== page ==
In the News

Venture Capitalists: The Term “Cleanweb” Has Got to Go

Date: 03/01/2014

Company: RockPort Capital

Source: CleantechIQ

Cleanweb was a term fittingly created by a venture capitalist, Sunil Paul, in 2011. It has nabbed around one-quarter of all cleantech investments, with venture capitalists providing much of the funding.

Cleanweb, in particular, is attractive to VC firms for its capital-light investing nature, its mission to drive forward the adoption of underlying hardware innovations, and ability to quickly generate revenue..

Still, Cleanweb has got to go… As in, disappear, forever..

The name, that is..

“Cleanweb” is simply not resonating—though an adequate replacement remains elusive..

That was among the takeaways from the “Cleanweb” panel held during this year’s Cleantech Innovation Summit in Newport Beach, California, in February..

When the audience was asked how many of them actively use the word “Cleanweb” in their investment strategies, not one hand was raised. “Digital energy” fared little better, earning a single hand out of the few hundred venture capitalists in the room..

As for the panelists, Abe Yokell, Partner at VC firm RockPort Capital Partners, bluntly said: “I don’t like Cleanweb very much—not because it’s not a great term, but because I think, in my mind, it conjures an image that is somewhat limited. And when I talk about how deep this goes into our physical world, ‘web,’ to me, sounds like it’s a web brower, which is very limited.” RockPort coins their investments as “Energy, Mobility, and Sustainability” and has $850 million under management with 40 portfolio companies..

Joining Yokell were Paul Straub, Director at VC firm Claremont Creek Ventures; Allan Schurr, Vice President of Energy & Utilities at IBM; and Aharon Weiner, Senior Director of Solutions, Marketing & Customer Engagement, at soon-to-be public cleantech company, Opower..

Acknowledging that he is aware of no better option on the horizon, Yokell said that a more expansive term would certainly help. “It’s very helpful to have a nail to hang a hat on; to … coalesce an industry around a concept. … The trick is making sure [the term is] broad enough but still actually delivers real value as we go out to talk to LPs, for example. It’s helpful to have some cohesive structure [so] that you can talk about what the unifying aspects of your investment theses are.”.

RockPort’s Investments Span Both the Digital and Physical Worlds.

RockPort was among the top Smart Grid venture investors of 2013, with four deals, according to a Mercom Capital report. One of its deals was among the largest in the home/building space: RockPort and four other firms invested $20 million, combined, in Enlighted, a company that controls lighting, temperature and energy consumption in buildings via sensors and analytics.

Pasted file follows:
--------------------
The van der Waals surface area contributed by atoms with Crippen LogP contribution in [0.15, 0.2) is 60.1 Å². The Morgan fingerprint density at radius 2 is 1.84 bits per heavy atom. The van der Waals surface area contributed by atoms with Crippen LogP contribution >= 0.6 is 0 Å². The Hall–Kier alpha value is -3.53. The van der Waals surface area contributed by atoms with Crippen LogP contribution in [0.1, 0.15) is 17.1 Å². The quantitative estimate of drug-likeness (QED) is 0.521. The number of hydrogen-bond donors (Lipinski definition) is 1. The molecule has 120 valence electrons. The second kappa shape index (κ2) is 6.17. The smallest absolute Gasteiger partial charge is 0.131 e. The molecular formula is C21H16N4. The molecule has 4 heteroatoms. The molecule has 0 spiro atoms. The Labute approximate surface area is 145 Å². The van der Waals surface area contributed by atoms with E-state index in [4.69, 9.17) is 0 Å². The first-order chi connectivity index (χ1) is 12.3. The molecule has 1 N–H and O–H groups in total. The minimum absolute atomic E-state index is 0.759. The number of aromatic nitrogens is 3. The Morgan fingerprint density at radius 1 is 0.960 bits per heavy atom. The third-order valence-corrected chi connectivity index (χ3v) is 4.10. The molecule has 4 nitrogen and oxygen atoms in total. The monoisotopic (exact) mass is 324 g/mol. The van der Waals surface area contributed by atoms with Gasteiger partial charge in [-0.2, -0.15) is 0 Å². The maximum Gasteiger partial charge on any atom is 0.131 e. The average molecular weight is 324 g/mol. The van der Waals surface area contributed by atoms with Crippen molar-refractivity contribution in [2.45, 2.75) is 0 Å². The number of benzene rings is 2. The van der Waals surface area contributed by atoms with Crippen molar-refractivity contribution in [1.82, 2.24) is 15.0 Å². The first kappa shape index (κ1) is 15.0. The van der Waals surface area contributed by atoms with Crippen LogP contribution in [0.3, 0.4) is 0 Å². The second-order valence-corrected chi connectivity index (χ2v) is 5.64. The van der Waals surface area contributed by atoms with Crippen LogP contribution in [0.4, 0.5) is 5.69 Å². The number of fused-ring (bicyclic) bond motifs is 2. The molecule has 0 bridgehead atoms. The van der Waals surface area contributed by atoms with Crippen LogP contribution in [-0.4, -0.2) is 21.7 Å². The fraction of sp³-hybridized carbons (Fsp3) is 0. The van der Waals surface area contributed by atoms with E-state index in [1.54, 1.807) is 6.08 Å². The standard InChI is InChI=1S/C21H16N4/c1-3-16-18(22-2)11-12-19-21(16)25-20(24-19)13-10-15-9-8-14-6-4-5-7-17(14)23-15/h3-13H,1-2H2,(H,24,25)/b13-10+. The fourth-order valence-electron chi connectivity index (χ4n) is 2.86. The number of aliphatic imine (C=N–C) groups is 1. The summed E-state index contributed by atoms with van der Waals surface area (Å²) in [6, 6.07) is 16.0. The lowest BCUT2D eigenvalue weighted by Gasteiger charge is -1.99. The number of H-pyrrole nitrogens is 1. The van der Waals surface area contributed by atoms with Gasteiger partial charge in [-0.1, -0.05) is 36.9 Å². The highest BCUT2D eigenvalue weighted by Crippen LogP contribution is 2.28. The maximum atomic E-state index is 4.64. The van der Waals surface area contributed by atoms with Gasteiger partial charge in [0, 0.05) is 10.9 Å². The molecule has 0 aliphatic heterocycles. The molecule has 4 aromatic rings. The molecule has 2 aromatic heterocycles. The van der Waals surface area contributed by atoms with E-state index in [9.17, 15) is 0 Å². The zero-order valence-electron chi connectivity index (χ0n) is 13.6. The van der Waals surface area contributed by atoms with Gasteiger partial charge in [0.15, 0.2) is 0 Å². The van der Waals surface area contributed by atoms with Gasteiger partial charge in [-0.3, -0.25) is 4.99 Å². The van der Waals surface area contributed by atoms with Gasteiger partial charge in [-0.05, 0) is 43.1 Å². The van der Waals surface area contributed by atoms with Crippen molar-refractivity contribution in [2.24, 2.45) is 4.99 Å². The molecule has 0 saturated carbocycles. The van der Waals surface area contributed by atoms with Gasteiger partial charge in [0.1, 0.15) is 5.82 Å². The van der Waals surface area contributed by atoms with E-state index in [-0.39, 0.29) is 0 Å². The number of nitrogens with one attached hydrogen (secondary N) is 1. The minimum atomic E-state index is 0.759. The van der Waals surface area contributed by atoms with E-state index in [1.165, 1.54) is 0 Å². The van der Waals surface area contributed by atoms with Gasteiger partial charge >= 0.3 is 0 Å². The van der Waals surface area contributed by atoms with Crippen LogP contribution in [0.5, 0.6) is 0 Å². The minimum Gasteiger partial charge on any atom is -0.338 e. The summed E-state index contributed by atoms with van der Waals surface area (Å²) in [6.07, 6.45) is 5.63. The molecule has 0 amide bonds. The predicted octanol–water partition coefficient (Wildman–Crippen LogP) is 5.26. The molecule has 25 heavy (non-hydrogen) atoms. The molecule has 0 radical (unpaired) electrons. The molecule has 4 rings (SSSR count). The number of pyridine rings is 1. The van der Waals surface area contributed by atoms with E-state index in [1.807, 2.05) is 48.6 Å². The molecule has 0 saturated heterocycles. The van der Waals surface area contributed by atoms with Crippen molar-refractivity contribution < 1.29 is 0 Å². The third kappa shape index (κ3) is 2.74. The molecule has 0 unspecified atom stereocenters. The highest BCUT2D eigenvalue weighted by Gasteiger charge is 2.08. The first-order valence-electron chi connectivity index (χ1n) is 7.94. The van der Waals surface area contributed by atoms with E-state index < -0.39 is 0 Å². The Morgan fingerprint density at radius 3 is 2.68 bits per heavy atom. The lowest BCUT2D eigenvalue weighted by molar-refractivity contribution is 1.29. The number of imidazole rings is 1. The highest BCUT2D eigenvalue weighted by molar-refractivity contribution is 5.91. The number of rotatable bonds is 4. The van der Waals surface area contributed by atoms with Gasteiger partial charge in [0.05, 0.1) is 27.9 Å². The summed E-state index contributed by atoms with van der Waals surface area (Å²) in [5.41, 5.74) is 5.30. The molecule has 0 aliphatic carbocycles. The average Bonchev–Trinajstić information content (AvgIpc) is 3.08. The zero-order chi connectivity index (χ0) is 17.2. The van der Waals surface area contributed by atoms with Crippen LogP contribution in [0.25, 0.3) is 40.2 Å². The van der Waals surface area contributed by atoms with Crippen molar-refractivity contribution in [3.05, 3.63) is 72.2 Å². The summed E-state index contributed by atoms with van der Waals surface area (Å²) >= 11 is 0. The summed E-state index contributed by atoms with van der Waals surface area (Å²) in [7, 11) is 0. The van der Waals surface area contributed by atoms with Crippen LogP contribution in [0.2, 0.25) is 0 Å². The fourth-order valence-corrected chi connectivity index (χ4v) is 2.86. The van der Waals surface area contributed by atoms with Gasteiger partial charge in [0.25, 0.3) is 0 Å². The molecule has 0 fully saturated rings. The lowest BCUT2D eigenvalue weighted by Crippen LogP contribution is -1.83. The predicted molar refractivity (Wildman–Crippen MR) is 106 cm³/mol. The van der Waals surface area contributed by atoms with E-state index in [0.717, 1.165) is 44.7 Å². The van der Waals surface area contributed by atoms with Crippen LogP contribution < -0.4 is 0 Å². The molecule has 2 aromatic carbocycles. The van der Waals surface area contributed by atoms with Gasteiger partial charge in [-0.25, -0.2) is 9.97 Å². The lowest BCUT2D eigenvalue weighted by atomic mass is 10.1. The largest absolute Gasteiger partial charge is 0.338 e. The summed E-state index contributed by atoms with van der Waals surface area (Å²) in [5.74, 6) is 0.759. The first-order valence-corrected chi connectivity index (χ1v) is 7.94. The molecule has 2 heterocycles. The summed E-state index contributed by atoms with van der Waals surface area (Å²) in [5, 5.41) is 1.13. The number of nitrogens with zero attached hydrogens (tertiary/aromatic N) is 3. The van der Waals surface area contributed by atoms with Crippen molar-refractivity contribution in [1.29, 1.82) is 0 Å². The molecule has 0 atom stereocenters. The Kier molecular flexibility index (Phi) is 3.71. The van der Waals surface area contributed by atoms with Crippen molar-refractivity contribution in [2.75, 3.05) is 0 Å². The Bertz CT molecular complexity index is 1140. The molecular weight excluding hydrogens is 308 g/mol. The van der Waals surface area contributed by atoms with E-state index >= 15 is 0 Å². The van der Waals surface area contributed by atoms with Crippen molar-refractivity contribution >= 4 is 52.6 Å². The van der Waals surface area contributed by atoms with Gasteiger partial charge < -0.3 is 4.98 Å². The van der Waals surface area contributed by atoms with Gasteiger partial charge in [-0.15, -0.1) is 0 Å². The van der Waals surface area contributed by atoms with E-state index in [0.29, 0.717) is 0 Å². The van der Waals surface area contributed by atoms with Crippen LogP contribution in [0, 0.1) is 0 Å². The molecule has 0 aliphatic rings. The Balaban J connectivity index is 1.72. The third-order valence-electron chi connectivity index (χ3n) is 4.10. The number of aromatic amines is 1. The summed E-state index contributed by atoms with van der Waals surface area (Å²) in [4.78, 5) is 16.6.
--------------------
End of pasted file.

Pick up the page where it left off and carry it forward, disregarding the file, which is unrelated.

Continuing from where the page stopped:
There’s been “a shift in emphasis towards companies [in which] we have a pretty high confidence level, where we invest limited amounts of capital and see very specific milestones and results,” Yokell said.

RockPort has a broad portfolio based on its “long history focused on some aspects of the digital world as it intersects with the physical world,” he added.

“What we have observed, over time—the fund is now 14 years old—is that some of the investments we made in some of the materials-focused businesses have taken unexpectedly long and cost too much money, and more than we expected [to be paying] when we first budgeted.” However, he added, the firm still does focus on “physical world assets.”

He cited his firm’s recent investment in GlassPoint, which uses solar power to create steam and produce electricity for oil drilling facilities. GlassPoint received a $26 million Series B funding in Dec. 2012. In addition to RockPort, its investors included: Royal Dutch Shell, Nth Power and Chrysalix.

“We’re not backing down from these models as long as we can see a clear ramp on the funding side, and in that case [GlassPoint], it clearly appealed to a large corporate infrastructure where if we knew we’d hit certain milestones, there was a very high probability that that model would get funded,” he said.

That traditional cleantech funding model “has broken down pretty much entirely, unless you can focus in on these kinds of very specific risk-reduction movements with limited dollars,” he added.

Yokell described his firm’s investment in Ecofactor as part of a larger, long-term strategy. The company received a $10 million Series B round in October of last year with backers including Claremont Creek and Aster Capital.

Ecofactor takes data from Internet-connected, third-party thermostats and uses it to deliver energy savings in homes.

“We’re a big believer in urban mobility…some big urbanization trends that are coming over the next 40 years are going to have a very big impact on our city infrastructure, and that covers transportation and mobility.”

Another key area that Yokell is excited to invest in is the “built environment.” Examples he cited include lighting control systems featuring digital technologies capable of “spitting out data that you can monetize, that you can create value from for the customers as well as those providing the devices and services, [that is something that] that gets very, very interesting…”

And, as prices come down for computers, as well as connectivity costs, he noted, this area of the built environment will serve as a “very rich area of feature innovation.”

Other key RockPort investment theme buzzwords he cited include “the Internet of things,” “big data” and the “connected home.”.

Read full story at CleantechIQ

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